Leadership on Carbon Pricing in 2020-21

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This year's Carbon Pricing Leadership Report comes as much of the world continues to grapple with the global COVID-19 crisis that has ravaged communities , overwhelmed health care systems, closed borders, and brought economies to a near halt over the past year. As future generations look back at this time, they will see this pandemic as one of humanity's greatest tragedies, but they will also see our resilience. Through collaboration and collective action, we now need to focus on building back better and set a path toward green, resilient and inclusive development in the long term.

Like COVID-19, the climate crisis does not stop at borders, and we need the same level of urgent and decisive action. Despite the global health crisis, 2020 saw the largest alliance of countries and corporations committing to achieving net-zero carbon emissions by 2050 as part of the United Nations Race to Zero campaign. These commitments now cover at least 68% of the global economy, 56% of the global population (over 4.2 billion people), and 61% of global greenhouse gas emissions. Our job now is to mobilize this surge of commitment and turn it into action to meet the enormous task at hand.

"We are at a unique moment at which putting a price on carbon can power a resilient, inclusive, and sustainable post-pandemic recovery and help set countries on a low-carbon growth path."

Over the last decade, the number of national and subnational jurisdictions with explicit carbon pricing systems has roughly tripled. Collectively, they price about one-quarter of global carbon emissions. But the current levels fall well short of achieving national and international climate objectives. Carbon pricing often encounters political challenges, and the current average explicit carbon price in the world economy is estimated at just $2 per ton of CO2.   The 2017 Stern-Stiglitz Commission on Carbon Pricing found that carbon prices should rise to between $50 and $100 per ton of CO2 by 2030, to meet the Paris Agreement targets cost-effectively.

We are at a unique moment at which putting a price on carbon can power a resilient, inclusive, and sustainable post-pandemic recovery and help set countries on a low-carbon growth path.  Through the combination of macro-fiscal, sectoral, and technical expertise, along with our convening power, the World Bank is uniquely placed to support the development and implementation of carbon pricing. The Partnership for Market Readiness helped 23 countries introduce carbon pricing; its successor facility, the Partnership for Market Implementation, is gearing up to support more than 30 countries. The Energy Subsidy Reform Facility supports country programs to reduce negative carbon prices through fuel subsidy reforms.

The Carbon Pricing Leadership Coalition (CPLC) provides a powerful platform to convene the private sector, governments, and civil society on carbon pricing to harness public-private collaboration to advance climate action and achieve sustainable development. For five years, CPLC's platform has provided an opportunity for a broad range of countries, the private sector, and stakeholders to share their best practices, disseminate essential research, amplify their leadership, and inspire others to follow suit.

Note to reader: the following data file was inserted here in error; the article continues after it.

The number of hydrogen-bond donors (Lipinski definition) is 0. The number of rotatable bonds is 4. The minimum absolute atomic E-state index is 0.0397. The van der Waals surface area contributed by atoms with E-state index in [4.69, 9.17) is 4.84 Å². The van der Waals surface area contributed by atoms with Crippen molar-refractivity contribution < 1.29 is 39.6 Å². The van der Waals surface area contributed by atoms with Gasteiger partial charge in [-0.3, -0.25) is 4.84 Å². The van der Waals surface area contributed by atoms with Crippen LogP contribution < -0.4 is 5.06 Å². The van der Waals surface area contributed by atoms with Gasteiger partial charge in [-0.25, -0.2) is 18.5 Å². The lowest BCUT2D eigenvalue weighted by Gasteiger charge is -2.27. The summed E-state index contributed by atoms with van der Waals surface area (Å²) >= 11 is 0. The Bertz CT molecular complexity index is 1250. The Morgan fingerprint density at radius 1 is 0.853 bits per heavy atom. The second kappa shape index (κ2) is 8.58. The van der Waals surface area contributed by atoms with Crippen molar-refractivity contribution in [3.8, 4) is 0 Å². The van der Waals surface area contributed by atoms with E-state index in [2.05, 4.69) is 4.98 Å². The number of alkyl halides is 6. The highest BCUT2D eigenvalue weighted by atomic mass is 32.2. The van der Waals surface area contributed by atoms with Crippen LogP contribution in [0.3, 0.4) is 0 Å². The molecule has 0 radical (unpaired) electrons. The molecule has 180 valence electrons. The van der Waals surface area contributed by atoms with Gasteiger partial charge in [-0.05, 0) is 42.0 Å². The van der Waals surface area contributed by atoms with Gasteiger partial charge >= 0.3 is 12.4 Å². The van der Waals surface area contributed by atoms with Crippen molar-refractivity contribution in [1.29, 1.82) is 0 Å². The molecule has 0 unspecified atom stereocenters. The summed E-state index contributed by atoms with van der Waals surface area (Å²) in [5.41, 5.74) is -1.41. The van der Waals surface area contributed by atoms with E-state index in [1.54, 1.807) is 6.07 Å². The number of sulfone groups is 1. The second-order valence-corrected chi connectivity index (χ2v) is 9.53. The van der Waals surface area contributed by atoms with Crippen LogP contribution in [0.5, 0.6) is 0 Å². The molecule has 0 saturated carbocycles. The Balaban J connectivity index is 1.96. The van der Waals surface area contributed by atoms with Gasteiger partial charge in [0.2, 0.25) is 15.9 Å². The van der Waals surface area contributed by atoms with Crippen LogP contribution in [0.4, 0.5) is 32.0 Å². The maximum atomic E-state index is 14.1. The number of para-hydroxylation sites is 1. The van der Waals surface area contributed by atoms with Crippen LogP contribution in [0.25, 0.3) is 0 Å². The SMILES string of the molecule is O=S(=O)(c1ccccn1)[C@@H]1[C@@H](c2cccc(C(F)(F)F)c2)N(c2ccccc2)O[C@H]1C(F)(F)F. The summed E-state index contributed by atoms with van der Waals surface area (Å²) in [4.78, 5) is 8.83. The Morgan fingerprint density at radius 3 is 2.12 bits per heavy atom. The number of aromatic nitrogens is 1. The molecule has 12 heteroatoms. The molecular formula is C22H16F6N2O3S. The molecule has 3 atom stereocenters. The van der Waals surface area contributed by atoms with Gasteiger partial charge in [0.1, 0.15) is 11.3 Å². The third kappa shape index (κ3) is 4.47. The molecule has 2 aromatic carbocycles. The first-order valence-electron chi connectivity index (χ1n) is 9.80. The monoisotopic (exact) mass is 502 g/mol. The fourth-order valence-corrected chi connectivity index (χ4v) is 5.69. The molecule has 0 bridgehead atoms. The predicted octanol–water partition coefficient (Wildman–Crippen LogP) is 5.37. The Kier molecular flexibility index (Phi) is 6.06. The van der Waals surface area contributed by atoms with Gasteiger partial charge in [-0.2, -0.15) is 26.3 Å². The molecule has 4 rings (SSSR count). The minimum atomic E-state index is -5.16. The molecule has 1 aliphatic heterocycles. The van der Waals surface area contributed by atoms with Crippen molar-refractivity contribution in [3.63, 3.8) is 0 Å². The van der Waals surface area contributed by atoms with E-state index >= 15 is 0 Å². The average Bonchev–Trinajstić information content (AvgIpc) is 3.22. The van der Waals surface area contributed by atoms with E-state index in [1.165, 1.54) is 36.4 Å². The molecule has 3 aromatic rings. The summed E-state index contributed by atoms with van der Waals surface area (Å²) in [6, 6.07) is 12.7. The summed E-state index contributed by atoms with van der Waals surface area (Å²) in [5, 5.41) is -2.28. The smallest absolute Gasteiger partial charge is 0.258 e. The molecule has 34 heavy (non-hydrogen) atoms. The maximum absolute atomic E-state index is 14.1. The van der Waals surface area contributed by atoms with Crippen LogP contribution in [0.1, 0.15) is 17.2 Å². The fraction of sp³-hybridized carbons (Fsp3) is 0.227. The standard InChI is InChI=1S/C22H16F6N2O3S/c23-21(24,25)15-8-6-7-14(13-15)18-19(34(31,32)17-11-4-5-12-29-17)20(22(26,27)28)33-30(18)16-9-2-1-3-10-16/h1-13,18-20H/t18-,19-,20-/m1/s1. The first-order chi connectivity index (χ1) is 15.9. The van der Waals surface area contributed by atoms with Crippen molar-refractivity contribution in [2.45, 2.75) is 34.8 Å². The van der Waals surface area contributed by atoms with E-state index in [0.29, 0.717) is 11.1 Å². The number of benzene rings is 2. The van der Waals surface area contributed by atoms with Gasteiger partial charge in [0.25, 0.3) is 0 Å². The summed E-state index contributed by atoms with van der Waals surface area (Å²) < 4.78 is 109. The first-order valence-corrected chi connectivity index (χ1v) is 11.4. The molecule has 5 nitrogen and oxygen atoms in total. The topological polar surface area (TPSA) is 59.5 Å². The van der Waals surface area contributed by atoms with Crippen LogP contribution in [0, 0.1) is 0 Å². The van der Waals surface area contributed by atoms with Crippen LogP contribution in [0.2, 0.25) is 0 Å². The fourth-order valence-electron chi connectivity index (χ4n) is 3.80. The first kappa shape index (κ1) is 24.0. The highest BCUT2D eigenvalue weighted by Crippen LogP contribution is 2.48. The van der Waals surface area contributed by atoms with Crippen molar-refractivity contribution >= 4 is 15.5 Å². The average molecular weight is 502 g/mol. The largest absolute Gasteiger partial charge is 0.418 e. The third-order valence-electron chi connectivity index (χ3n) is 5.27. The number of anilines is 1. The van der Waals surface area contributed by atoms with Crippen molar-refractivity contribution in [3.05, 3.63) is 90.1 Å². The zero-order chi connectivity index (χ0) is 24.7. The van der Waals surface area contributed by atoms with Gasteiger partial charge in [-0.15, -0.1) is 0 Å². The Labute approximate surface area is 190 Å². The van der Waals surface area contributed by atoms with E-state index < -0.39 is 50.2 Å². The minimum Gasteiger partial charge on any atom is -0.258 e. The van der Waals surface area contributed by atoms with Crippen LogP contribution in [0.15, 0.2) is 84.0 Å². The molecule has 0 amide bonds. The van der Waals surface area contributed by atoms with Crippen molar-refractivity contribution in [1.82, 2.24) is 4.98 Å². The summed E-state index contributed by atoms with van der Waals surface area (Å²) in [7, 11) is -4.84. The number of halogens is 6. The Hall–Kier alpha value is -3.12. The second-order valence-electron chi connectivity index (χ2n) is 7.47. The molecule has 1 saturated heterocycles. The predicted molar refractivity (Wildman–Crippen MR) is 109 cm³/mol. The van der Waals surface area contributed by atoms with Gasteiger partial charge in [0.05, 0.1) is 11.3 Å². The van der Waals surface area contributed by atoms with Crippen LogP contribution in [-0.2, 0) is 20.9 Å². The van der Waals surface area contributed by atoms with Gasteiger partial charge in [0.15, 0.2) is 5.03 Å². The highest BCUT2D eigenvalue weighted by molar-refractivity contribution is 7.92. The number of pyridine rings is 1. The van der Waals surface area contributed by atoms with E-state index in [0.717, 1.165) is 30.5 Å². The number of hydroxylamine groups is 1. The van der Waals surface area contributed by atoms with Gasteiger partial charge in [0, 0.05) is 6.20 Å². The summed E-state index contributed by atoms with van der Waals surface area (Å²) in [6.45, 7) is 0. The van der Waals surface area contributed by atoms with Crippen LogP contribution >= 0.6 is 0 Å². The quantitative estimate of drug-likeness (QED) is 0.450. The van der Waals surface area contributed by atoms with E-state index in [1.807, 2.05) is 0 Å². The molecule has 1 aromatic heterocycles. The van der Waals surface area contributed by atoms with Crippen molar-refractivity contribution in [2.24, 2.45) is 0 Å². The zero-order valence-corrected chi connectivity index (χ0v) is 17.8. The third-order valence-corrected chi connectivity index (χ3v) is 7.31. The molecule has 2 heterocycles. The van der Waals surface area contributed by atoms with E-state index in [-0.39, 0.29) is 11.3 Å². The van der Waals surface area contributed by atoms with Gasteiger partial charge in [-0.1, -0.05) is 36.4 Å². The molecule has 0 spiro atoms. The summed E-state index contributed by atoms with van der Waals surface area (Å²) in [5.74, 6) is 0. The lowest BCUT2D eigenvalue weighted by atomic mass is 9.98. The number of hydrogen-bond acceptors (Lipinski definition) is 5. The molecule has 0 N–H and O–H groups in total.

Over the last 12 months, CPLC has engaged stakeholders through high-level dialogues and regional workshops in Asia, the Middle East, Africa and the Americas, to examine how carbon pricing can contribute to strategies for sustainable recovery, enhanced NDCs as well as the achievement of net zero. The Coalition has a growing number of new partners and continues to mobilize engagement, focusing on developing countries.  I am happy to note that the Coalition recently convened a Net-Zero expert task force to further the understanding of how putting a price on carbon can help achieve the growing ambition to reach net-zero by mid-century. I look forward to the release of the Coalition’s report ahead of COP 26 to build momentum to reach the Paris Agreement targets.

The decarbonization shift is underway. Green recovery is a win-win solution that can trigger much needed investment for a transition to a low carbon economy and a net zero future , but much more action on a broader scale is needed to realize inclusive and resilient recovery. CPLC marked its fifth year of operation in 2020-21. This year's leadership report takes stock of progress made, emerging trends, developments, and challenges in the global carbon pricing landscape. It also showcases leadership action from its partners, highlights public and private sector carbon pricing mechanisms that drive sustainable growth and build resilience, and shares insights from thought leaders. I hope the perspectives shared in the report inspire and encourage decision-makers to incorporate carbon pricing into economic decision-making, take near-term action and aim for a net zero future.

This piece appears as the foreword of the Carbon Pricing Leadership Report 2020-21. The full report is available for download here.

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